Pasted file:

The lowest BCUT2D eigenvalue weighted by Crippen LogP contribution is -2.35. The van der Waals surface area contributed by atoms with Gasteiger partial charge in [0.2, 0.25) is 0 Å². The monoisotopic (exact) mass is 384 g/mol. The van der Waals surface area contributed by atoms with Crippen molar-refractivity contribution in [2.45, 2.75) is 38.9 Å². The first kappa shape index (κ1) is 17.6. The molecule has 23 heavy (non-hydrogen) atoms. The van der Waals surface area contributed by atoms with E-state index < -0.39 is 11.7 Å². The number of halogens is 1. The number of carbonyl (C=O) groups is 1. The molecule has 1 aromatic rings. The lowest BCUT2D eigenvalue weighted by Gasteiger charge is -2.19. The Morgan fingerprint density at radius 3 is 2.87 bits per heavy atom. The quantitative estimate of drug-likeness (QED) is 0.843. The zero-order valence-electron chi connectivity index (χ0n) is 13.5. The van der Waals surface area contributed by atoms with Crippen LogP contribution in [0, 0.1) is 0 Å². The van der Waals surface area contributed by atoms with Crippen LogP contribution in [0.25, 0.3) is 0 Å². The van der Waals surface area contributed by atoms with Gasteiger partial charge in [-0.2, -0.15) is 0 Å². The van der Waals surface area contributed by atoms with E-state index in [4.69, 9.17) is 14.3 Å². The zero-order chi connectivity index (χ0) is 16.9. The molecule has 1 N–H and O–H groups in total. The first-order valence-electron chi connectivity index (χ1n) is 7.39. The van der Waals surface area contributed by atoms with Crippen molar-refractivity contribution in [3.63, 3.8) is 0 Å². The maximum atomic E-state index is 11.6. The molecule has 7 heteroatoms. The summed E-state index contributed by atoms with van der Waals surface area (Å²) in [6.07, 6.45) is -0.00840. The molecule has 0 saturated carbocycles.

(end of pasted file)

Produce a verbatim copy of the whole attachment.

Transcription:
The lowest BCUT2D eigenvalue weighted by Crippen LogP contribution is -2.35. The van der Waals surface area contributed by atoms with Gasteiger partial charge in [0.2, 0.25) is 0 Å². The monoisotopic (exact) mass is 384 g/mol. The van der Waals surface area contributed by atoms with Crippen molar-refractivity contribution in [2.45, 2.75) is 38.9 Å². The first kappa shape index (κ1) is 17.6. The molecule has 23 heavy (non-hydrogen) atoms. The van der Waals surface area contributed by atoms with E-state index < -0.39 is 11.7 Å². The number of halogens is 1. The number of carbonyl (C=O) groups is 1. The molecule has 1 aromatic rings. The lowest BCUT2D eigenvalue weighted by Gasteiger charge is -2.19. The Morgan fingerprint density at radius 3 is 2.87 bits per heavy atom. The quantitative estimate of drug-likeness (QED) is 0.843. The zero-order valence-electron chi connectivity index (χ0n) is 13.5. The van der Waals surface area contributed by atoms with Crippen LogP contribution in [0, 0.1) is 0 Å². The van der Waals surface area contributed by atoms with Crippen LogP contribution in [0.25, 0.3) is 0 Å². The van der Waals surface area contributed by atoms with Gasteiger partial charge in [-0.2, -0.15) is 0 Å². The van der Waals surface area contributed by atoms with E-state index in [4.69, 9.17) is 14.3 Å². The zero-order chi connectivity index (χ0) is 16.9. The molecule has 1 N–H and O–H groups in total. The first-order valence-electron chi connectivity index (χ1n) is 7.39. The van der Waals surface area contributed by atoms with Crippen molar-refractivity contribution in [3.63, 3.8) is 0 Å². The maximum atomic E-state index is 11.6. The molecule has 7 heteroatoms. The summed E-state index contributed by atoms with van der Waals surface area (Å²) in [6.07, 6.45) is -0.00840. The molecule has 0 saturated carbocycles.